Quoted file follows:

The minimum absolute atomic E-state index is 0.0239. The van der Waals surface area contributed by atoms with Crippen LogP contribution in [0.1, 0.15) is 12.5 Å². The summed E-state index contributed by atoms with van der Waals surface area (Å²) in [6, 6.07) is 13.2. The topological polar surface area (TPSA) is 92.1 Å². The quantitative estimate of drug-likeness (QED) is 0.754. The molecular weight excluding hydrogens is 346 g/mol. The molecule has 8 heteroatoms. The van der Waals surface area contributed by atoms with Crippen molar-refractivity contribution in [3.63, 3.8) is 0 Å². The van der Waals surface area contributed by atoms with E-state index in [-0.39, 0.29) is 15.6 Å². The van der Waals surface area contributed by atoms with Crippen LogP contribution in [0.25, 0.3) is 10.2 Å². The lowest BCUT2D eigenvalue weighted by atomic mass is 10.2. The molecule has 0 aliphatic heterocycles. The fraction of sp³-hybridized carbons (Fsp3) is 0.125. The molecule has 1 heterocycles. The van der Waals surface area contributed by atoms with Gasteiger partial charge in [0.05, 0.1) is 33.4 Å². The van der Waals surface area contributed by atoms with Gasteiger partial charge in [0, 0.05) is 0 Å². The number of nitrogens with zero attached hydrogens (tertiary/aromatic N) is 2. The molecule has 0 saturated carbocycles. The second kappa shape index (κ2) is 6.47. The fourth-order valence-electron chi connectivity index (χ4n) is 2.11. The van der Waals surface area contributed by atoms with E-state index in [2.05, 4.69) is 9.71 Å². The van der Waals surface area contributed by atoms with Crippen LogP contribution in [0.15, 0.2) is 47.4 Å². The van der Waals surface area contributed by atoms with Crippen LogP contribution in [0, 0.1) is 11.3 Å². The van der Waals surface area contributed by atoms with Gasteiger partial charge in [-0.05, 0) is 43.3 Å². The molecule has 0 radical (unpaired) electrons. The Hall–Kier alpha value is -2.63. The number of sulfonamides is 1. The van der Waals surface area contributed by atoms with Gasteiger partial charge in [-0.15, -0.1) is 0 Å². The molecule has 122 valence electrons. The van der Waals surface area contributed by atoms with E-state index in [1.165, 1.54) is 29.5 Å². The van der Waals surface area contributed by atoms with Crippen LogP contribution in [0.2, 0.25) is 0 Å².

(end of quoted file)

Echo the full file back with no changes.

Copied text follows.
The minimum absolute atomic E-state index is 0.0239. The van der Waals surface area contributed by atoms with Crippen LogP contribution in [0.1, 0.15) is 12.5 Å². The summed E-state index contributed by atoms with van der Waals surface area (Å²) in [6, 6.07) is 13.2. The topological polar surface area (TPSA) is 92.1 Å². The quantitative estimate of drug-likeness (QED) is 0.754. The molecular weight excluding hydrogens is 346 g/mol. The molecule has 8 heteroatoms. The van der Waals surface area contributed by atoms with Crippen molar-refractivity contribution in [3.63, 3.8) is 0 Å². The van der Waals surface area contributed by atoms with E-state index in [-0.39, 0.29) is 15.6 Å². The van der Waals surface area contributed by atoms with Crippen LogP contribution in [0.25, 0.3) is 10.2 Å². The lowest BCUT2D eigenvalue weighted by atomic mass is 10.2. The molecule has 0 aliphatic heterocycles. The fraction of sp³-hybridized carbons (Fsp3) is 0.125. The molecule has 1 heterocycles. The van der Waals surface area contributed by atoms with Gasteiger partial charge in [0.05, 0.1) is 33.4 Å². The van der Waals surface area contributed by atoms with Gasteiger partial charge in [0, 0.05) is 0 Å². The number of nitrogens with zero attached hydrogens (tertiary/aromatic N) is 2. The molecule has 0 saturated carbocycles. The second kappa shape index (κ2) is 6.47. The fourth-order valence-electron chi connectivity index (χ4n) is 2.11. The van der Waals surface area contributed by atoms with E-state index in [2.05, 4.69) is 9.71 Å². The van der Waals surface area contributed by atoms with Crippen LogP contribution in [0.15, 0.2) is 47.4 Å². The van der Waals surface area contributed by atoms with Crippen LogP contribution in [0, 0.1) is 11.3 Å². The van der Waals surface area contributed by atoms with Gasteiger partial charge in [-0.05, 0) is 43.3 Å². The molecule has 0 radical (unpaired) electrons. The Hall–Kier alpha value is -2.63. The number of sulfonamides is 1. The van der Waals surface area contributed by atoms with Gasteiger partial charge in [-0.15, -0.1) is 0 Å². The molecule has 122 valence electrons. The van der Waals surface area contributed by atoms with E-state index in [1.165, 1.54) is 29.5 Å². The van der Waals surface area contributed by atoms with Crippen LogP contribution in [0.2, 0.25) is 0 Å².